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Why smallholders should be involved in research
  • Why smallholders should be involved in research

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21/10/14

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Gilbert Nakweya
Nairobi, Kenya

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[NAIROBI] I am aware that research and innovations are the key pillars of agricultural development in Africa, but little did I know that smallholder farmers are not benefiting adequately from the findings of studies.

My eyes were opened to this reality when I attended an international forum — Sharefair on Rural Women’s Technologies — in Nairobi, Kenya last week (15-17 October).

The forum was hosted by UN Women’s East and Southern Africa Regional Office in collaboration with the Food and Agriculture Organization, the International Fund for Agricultural Development and World Food Programme.

During the plenary session, I gathered that although research studies have been conducted and innovations continue to be developed, issues relating to access to technologies and innovations that support rural, women smallholder farmers in eastern and southern Africa remain.

Technologies that were showcased at the gathering of scientists, policymakers, academic institutions and smallholder farmers included I-Farm Kenya — an online platform that enables farmers access video documentaries of best farming practices — and a web and mobile-based platform called Livestock Info Management System, which is being used in Tanzania.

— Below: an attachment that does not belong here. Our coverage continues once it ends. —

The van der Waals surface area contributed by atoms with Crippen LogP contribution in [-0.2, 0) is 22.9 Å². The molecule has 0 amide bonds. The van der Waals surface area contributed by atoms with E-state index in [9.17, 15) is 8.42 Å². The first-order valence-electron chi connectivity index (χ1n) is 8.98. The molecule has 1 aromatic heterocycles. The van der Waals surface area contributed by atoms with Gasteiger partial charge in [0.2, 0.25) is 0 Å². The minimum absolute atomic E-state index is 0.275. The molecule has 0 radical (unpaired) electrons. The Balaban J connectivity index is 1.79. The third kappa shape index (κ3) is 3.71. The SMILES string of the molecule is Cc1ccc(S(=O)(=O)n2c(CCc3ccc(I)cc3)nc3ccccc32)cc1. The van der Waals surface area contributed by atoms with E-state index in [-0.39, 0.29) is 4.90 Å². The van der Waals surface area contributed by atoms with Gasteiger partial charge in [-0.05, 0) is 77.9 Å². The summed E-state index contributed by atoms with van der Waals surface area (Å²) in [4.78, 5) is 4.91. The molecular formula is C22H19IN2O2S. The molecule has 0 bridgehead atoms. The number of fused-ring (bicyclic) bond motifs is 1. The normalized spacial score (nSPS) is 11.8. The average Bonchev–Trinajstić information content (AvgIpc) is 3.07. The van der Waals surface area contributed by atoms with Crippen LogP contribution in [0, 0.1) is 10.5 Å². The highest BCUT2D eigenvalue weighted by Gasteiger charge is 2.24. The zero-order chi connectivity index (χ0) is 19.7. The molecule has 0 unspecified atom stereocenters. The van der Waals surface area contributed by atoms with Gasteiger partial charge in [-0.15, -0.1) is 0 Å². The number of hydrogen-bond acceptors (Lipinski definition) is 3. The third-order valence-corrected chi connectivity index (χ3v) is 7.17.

“If farmers are the implementers of these technologies, then obviously they should be involved in their design and development.”

Gilbert Nakweya

Among the tough questions posed were: How do we help farmers identify and find solutions to what affect them? How do we keep research and innovations in agriculture relevant? How do we make research a much more empowerment process to smallholder farmers?

“Science doesn’t make sense if it is not applicable. It is applicable if smallholder farmers are using it,” says Esther Njuguna, regional gender coordinator for eastern and southern Africa of the International Crops Research Institute for the Semi-Arid Tropics.

Njuguna argues that because farmers adopt technologies differently, there is a need to look at post-research implications, which are important for retaining knowledge, adding: “We need to identify champions in communities to ensure the research knowledge continues”.

As I digested the engrossing discussions it emerged that information on critical issues such as climate change and land ownership rights for women smallholder farmers must involve farmers, researchers and policymakers for new technologies to impact Africa’s agriculture.

Isabelle Baltenweck, the interim programme leader for livelihoods, gender, impact and innovation at the International Livestock Research Institute, holds the view that interactive research with smallholder farmers is important for scientists and researchers to understand farmers’ real needs. 

Arinaitwe Rwakajara, a member of parliament from Uganda, tells SciDev.Net that the equal involvement of male and female smallholder farmers in agricultural research is crucial to the development of agriculture on the continent as they both play a critical role in farming and ensuring food security.

I concur with the legislator. If farmers are the implementers of these technologies, then obviously they should be involved in their design and development.

This article has been produced by SciDev.Net's Saharan Africa desk.



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